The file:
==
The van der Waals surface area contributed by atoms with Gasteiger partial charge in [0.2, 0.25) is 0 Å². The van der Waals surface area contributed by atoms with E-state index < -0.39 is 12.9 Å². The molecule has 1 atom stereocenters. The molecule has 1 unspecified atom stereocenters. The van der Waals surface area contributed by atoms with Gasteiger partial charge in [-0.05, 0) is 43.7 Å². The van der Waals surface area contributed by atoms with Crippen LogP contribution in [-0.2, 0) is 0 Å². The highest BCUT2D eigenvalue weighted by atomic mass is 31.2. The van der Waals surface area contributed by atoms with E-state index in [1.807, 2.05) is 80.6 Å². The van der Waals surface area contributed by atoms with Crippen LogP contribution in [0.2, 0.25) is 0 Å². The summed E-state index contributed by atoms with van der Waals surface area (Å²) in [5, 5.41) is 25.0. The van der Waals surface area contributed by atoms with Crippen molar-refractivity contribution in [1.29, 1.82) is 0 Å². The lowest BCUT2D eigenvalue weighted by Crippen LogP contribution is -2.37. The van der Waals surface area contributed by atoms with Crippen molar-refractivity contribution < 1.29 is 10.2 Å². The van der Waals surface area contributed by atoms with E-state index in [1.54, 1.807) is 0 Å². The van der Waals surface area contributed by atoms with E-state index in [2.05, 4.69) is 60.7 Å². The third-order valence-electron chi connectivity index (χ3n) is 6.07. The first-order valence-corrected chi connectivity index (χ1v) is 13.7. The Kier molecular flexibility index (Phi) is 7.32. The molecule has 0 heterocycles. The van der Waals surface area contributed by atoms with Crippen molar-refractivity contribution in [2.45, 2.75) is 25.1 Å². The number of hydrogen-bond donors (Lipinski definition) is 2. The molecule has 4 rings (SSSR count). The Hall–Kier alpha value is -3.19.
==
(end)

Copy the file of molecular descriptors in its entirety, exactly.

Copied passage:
The van der Waals surface area contributed by atoms with Gasteiger partial charge in [0.2, 0.25) is 0 Å². The van der Waals surface area contributed by atoms with E-state index < -0.39 is 12.9 Å². The molecule has 1 atom stereocenters. The molecule has 1 unspecified atom stereocenters. The van der Waals surface area contributed by atoms with Gasteiger partial charge in [-0.05, 0) is 43.7 Å². The van der Waals surface area contributed by atoms with Crippen LogP contribution in [-0.2, 0) is 0 Å². The highest BCUT2D eigenvalue weighted by atomic mass is 31.2. The van der Waals surface area contributed by atoms with E-state index in [1.807, 2.05) is 80.6 Å². The van der Waals surface area contributed by atoms with Crippen LogP contribution in [0.2, 0.25) is 0 Å². The summed E-state index contributed by atoms with van der Waals surface area (Å²) in [5, 5.41) is 25.0. The van der Waals surface area contributed by atoms with Crippen molar-refractivity contribution in [1.29, 1.82) is 0 Å². The lowest BCUT2D eigenvalue weighted by Crippen LogP contribution is -2.37. The van der Waals surface area contributed by atoms with Crippen molar-refractivity contribution < 1.29 is 10.2 Å². The van der Waals surface area contributed by atoms with E-state index in [1.54, 1.807) is 0 Å². The van der Waals surface area contributed by atoms with E-state index in [2.05, 4.69) is 60.7 Å². The third-order valence-electron chi connectivity index (χ3n) is 6.07. The first-order valence-corrected chi connectivity index (χ1v) is 13.7. The Kier molecular flexibility index (Phi) is 7.32. The molecule has 0 heterocycles. The van der Waals surface area contributed by atoms with Crippen molar-refractivity contribution in [2.45, 2.75) is 25.1 Å². The number of hydrogen-bond donors (Lipinski definition) is 2. The molecule has 4 rings (SSSR count). The Hall–Kier alpha value is -3.19.